Dattaprabhakar ("Dr. G.")

Hi Dattaprabhakar G.
I thought that "proportional to the number of cards it contains" is a clearer statement of your intent than is "proportional to the cards it contains".  We are in agreement.
Hi Michael F.:

Thanks.  I also would like to request you read another probability problem ("One billion songs..."),  go over my solution and comment.  Thanks in advance for taking the time.

Dattaprabhakar ("Dr. G,")

Michael F. | Mathematics TutorMathematics Tutor
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Let E=set of even numbered cards
E=(E∩A)∪(E∩B) a disjoint union
P(E)=P(E∩A)+P(E∩B)=5/10+2/5=5/10+4/10=9/10!!!
P(A|E)=P(A∩E)/P(E)=(5/10)/(9/10)=5/9
Sorry for the arithmetic error. Same theorem, different statement.
Dattaprabhakar G. | Expert Tutor for Stat and Math at all levelsExpert Tutor for Stat and Math at all le...
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Application of Bayes Theorem:

Conditions: C1 = Box A (call it A),  C2 = Box B (call it B)

There are 5 even cards in A out of 10  and 2 even cards in B out of 5.

Outcome: Even Card Drawn  (call the outcome "EBD")

Want P(A | EBD)

By Bayes Theorem,

P(A | EBD) = P( EBD| A) P(A) / {P( EBD | A) P(A) + P(EBD|B) P(B)}

= (5/10)(1/2) / {(5/10)(1/2) + (2/5) (1/2)}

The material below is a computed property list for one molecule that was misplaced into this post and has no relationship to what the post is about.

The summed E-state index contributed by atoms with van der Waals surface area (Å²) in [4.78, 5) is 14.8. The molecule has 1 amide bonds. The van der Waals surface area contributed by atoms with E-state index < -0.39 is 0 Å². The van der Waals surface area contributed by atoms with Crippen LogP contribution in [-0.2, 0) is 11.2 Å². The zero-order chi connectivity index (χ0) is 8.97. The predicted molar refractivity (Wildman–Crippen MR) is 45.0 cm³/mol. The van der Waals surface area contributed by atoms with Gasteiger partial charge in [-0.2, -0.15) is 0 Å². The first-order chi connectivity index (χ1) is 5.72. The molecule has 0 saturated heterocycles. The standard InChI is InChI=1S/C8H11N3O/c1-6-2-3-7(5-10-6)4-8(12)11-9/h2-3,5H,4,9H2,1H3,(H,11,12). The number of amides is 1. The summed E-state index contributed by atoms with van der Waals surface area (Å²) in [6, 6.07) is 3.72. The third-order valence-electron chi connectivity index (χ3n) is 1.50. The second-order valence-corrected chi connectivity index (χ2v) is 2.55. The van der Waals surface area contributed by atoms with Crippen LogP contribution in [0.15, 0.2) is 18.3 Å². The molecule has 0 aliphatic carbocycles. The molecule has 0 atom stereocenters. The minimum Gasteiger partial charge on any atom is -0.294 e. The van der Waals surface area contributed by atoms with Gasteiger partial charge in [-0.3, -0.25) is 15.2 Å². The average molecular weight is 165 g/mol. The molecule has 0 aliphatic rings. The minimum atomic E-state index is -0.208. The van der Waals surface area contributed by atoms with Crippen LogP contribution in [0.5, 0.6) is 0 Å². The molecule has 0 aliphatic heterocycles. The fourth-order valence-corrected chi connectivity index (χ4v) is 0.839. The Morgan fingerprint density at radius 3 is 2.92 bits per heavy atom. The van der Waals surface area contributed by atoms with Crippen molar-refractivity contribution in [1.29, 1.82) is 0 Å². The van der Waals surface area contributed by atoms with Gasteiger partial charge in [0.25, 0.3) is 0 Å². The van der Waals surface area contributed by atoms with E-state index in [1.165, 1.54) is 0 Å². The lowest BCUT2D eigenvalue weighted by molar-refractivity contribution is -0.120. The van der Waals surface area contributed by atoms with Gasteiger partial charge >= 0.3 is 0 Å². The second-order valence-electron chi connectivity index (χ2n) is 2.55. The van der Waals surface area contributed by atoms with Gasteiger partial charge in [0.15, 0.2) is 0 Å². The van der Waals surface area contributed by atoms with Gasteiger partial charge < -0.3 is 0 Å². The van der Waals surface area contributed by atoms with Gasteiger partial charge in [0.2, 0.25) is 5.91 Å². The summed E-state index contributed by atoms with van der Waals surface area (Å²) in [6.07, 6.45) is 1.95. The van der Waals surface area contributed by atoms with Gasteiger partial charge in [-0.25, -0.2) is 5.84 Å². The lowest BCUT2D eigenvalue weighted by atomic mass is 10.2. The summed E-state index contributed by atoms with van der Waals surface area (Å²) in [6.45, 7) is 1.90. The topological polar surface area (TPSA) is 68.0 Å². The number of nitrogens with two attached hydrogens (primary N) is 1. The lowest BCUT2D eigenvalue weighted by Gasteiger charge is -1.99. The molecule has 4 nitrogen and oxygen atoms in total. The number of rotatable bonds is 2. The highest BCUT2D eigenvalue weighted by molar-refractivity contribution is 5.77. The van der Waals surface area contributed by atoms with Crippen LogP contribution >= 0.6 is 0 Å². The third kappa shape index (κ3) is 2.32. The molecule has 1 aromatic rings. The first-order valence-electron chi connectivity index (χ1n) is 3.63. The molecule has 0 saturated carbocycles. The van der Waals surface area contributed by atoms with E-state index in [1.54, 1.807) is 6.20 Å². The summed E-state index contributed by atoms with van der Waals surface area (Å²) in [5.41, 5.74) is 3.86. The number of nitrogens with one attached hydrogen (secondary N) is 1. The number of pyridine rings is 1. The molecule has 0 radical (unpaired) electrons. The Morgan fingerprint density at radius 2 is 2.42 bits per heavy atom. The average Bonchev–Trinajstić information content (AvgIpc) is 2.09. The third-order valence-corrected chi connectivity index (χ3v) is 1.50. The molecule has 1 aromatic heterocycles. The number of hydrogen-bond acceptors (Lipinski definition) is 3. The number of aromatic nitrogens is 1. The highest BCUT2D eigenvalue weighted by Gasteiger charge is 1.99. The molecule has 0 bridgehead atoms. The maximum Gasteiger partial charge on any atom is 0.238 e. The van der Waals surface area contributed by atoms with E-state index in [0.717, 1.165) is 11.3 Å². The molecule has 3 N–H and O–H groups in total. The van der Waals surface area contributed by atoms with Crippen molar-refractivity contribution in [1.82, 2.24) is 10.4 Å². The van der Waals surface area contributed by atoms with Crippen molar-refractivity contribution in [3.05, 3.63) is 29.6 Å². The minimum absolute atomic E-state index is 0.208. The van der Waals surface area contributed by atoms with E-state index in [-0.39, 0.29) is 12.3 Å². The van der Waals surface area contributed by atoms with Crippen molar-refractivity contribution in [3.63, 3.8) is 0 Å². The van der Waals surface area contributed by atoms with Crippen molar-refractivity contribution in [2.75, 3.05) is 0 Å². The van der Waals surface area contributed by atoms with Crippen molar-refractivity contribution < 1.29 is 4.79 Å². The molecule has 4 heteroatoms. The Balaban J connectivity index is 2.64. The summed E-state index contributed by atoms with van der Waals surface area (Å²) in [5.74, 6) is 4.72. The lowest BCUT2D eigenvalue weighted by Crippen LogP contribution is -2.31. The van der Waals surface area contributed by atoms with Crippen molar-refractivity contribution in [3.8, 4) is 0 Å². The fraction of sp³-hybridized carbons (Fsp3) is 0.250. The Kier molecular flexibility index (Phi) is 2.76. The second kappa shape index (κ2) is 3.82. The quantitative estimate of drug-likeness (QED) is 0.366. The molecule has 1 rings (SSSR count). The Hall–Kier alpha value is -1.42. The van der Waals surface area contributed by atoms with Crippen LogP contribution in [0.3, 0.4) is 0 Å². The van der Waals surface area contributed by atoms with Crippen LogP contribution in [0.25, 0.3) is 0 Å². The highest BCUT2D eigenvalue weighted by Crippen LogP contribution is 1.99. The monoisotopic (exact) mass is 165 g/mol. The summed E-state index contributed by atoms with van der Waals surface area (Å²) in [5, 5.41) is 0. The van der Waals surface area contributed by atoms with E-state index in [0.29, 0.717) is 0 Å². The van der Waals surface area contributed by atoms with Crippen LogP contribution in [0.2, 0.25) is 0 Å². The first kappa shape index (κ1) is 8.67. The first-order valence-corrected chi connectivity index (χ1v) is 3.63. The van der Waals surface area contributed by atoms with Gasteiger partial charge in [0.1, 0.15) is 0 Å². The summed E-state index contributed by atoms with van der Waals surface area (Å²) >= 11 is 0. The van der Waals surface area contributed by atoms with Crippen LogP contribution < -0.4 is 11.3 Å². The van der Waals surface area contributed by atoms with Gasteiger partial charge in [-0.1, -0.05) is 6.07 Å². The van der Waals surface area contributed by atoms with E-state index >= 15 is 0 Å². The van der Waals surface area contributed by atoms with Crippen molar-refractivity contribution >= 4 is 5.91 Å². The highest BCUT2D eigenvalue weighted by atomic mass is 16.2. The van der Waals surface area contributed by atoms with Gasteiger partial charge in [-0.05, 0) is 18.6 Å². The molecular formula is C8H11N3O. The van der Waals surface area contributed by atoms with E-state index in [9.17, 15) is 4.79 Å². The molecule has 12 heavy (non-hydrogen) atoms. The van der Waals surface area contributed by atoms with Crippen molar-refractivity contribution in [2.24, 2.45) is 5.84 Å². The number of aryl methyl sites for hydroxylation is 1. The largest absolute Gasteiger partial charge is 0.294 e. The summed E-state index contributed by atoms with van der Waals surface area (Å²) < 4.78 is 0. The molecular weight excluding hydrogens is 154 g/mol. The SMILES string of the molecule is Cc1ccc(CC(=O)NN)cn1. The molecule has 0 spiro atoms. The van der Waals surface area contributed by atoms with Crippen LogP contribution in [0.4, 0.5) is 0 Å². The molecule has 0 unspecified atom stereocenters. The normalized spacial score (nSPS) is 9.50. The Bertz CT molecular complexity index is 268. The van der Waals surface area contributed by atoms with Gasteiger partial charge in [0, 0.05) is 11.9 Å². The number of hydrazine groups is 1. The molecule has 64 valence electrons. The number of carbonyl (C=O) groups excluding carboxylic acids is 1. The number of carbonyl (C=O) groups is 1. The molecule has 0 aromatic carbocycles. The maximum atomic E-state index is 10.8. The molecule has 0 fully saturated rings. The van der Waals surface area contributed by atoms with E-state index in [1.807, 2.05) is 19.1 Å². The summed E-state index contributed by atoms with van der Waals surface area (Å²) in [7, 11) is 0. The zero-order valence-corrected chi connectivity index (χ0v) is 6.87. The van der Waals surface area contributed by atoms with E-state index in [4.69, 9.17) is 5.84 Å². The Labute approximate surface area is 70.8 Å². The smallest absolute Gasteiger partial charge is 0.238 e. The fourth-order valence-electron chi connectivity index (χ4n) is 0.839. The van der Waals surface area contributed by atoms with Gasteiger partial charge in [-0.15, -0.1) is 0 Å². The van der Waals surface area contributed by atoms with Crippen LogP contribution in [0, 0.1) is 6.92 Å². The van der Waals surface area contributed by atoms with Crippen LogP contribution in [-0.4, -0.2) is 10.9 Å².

= 5 / 9

To all interested:

Bayes Theorem updates current knowledge of a system in the light of an observed outcome. Suppose that there are some conditions in the system that currently are known to occur with known probabilities. Each condition gives rise to many outcomes, also with known probabilities. In the light of the fact a certain outcome has occurred, Bayes Theorem allows us to update the probability of a given condtion that would give rise to that particular outcome.

In our illustrative problem, the system is drawing randomly a numbered card from boxes and noting whether it is even or odd. The three “conditions” are, let us say, three boxes, Box A with 10 cards numbered 1 to 10, Box B with 5 cards numbered 1 to 5 and Box C with 4 cards numbered 1 to 4. Let us begin by assuming that the conditions occur at random, so that probabilities associated with them are